Biden appoints Navajo environmental leaders to top role in Arizona agriculture

The White House this week announced a list of key appointments at the US Department of Agriculture and Shepherd in Ginger Sykes Torres to oversee Farm Services in Arizona.

“I appreciate President Biden’s confidence in me to represent the administration in carrying out the mission of the U.S. Department of Agriculture’s Farm Service Agency programs in Arizona,” Sykes Torres said in a statement to AL DÍA.

Sykes Torres, a member of the Navajo Tribe, brings with her experience overseeing tribal relations a strong resume in environmental consulting and administration, experience that makes her a uniquely qualified candidate for a leadership role in the USDA.

Throughout her career, Sykes Torres – a self-proclaimed “400th Generation Arizonan” – has dedicated her expertise to bridging complex environmental and sustainability issues.

“Here at USDA, we are grateful to have such a talented group of people leading our state offices,” said Secretary of Agriculture Tom Vilsack. “I look forward to the invaluable contributions each of them will bring to our department.”

Her presence on numerous committees has put Sykes Torres at the forefront of environmental issues, in line with the government’s hope to “rebuild communities hardest hit by the pandemic, economic recovery and climate change”.

“As an inscribed member of the Navajo Nation,” said Sykes Torres, “I am proud to serve in an administration committed to justice and inclusion. Removing barriers to Farm Service Agency programs, loans and partnership opportunities for underserved communities will be one of my top priorities,” she told AL DÍA.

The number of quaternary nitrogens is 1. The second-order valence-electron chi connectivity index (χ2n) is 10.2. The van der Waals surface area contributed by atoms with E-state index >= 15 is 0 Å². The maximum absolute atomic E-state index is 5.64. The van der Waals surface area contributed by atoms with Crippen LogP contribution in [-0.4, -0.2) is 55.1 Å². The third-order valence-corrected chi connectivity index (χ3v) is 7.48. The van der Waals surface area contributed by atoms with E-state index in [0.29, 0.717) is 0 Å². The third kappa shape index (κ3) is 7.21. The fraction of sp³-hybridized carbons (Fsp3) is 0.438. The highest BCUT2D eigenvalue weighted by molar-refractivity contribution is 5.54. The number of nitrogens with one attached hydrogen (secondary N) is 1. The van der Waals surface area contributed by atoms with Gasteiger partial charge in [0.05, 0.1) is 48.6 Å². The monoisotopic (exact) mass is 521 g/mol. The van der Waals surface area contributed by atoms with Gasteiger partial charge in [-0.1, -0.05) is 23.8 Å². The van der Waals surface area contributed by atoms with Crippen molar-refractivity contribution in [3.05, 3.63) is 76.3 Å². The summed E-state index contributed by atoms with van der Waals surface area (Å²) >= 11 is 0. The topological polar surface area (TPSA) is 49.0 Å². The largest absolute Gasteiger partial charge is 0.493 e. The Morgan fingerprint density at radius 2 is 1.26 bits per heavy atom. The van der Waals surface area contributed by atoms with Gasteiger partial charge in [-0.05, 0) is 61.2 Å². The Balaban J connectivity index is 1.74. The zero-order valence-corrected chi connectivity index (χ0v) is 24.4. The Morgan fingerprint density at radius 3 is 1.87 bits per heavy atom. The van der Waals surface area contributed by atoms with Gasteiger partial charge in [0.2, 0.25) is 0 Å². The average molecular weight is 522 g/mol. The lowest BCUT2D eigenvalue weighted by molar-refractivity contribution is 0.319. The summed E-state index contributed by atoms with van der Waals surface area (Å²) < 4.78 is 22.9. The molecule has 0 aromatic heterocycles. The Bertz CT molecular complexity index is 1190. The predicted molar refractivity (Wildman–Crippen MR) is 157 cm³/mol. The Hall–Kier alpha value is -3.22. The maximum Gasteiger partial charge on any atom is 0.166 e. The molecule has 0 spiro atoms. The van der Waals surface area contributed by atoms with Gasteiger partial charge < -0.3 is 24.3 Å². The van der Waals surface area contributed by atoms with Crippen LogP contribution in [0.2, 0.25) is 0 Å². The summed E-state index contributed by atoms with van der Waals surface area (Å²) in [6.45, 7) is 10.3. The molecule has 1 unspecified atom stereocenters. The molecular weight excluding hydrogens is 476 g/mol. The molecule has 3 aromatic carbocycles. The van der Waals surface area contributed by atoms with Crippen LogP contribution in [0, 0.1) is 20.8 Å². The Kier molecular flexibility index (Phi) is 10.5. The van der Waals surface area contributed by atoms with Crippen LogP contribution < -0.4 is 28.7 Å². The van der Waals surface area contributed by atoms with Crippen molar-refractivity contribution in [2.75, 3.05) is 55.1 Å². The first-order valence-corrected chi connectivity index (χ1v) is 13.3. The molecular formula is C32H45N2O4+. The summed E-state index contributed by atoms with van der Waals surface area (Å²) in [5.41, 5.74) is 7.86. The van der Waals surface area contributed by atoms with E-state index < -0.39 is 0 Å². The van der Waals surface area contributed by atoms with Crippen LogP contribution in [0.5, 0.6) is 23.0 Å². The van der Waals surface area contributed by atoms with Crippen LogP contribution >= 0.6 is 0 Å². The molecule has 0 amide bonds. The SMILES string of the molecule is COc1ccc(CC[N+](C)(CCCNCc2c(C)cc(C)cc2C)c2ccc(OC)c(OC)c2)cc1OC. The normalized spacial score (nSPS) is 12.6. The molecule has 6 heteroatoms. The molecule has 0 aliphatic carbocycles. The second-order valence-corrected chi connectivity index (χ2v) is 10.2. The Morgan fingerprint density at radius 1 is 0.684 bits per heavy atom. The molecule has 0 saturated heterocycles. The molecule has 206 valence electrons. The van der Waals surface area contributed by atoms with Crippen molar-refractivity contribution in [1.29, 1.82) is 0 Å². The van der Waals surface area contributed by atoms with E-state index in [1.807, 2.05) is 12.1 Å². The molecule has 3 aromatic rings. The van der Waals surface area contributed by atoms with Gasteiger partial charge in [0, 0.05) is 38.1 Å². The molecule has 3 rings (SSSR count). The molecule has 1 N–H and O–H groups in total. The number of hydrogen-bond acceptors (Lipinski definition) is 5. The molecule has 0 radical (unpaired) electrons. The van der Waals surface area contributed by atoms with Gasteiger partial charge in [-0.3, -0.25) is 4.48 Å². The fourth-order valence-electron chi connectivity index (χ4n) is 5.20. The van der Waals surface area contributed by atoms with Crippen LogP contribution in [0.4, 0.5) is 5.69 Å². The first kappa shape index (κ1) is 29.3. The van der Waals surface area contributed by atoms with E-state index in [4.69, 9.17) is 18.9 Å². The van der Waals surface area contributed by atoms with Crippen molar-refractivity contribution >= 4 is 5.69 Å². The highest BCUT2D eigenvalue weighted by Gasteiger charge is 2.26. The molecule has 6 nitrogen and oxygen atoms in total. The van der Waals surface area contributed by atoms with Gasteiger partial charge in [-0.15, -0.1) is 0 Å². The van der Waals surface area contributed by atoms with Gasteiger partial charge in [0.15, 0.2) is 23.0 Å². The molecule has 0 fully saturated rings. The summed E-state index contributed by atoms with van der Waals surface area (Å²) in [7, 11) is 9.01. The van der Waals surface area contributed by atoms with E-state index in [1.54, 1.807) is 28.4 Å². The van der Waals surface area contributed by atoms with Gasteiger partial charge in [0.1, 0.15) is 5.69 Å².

The new government appointments have been tasked with guiding the government’s agenda, particularly on climate and racial justice, and state directors will play a central role in delivering on these priorities.

The USDA’s mission is to “serve equitably all farmers, ranchers and agricultural partners through the delivery of effective and efficient agricultural programs,” according to a press release.

In Arizona, says Sykes Torres, the challenges are difficult but not insurmountable.

“Arizona’s agricultural industry faces many challenges arising from the drought and the global economy.”

The state’s dry climate has resulted in a drought marked by a string of dry years, according to a study by Arizona State University, and farmers are struggling to keep up.

The current drought is the worst Arizona has experienced in thousands of years, and the consequences have hit farmers whose reservoirs are rapidly drying up, resulting in less and less production of crops to keep up with demand.

Sykes Torres said in her statement that she will “address these difficulties head-on and be committed to achieving an economically and environmentally sound future for Arizona agriculture.”

“As someone who has worked on climate and environmental issues in the western United States for nearly two decades, I look forward to implementing Secretary Vilsack’s goals for climate-friendly agricultural solutions that improve producer profitability and resilience while leading the way will address climate change,” she continued.

In 2022, Sykes Torres ran an unsuccessful campaign for a seat in the House District, but that didn’t stop her from continuing her commitment to climate justice and improving the ministry’s work.

Sykes Torres begins her role immediately.


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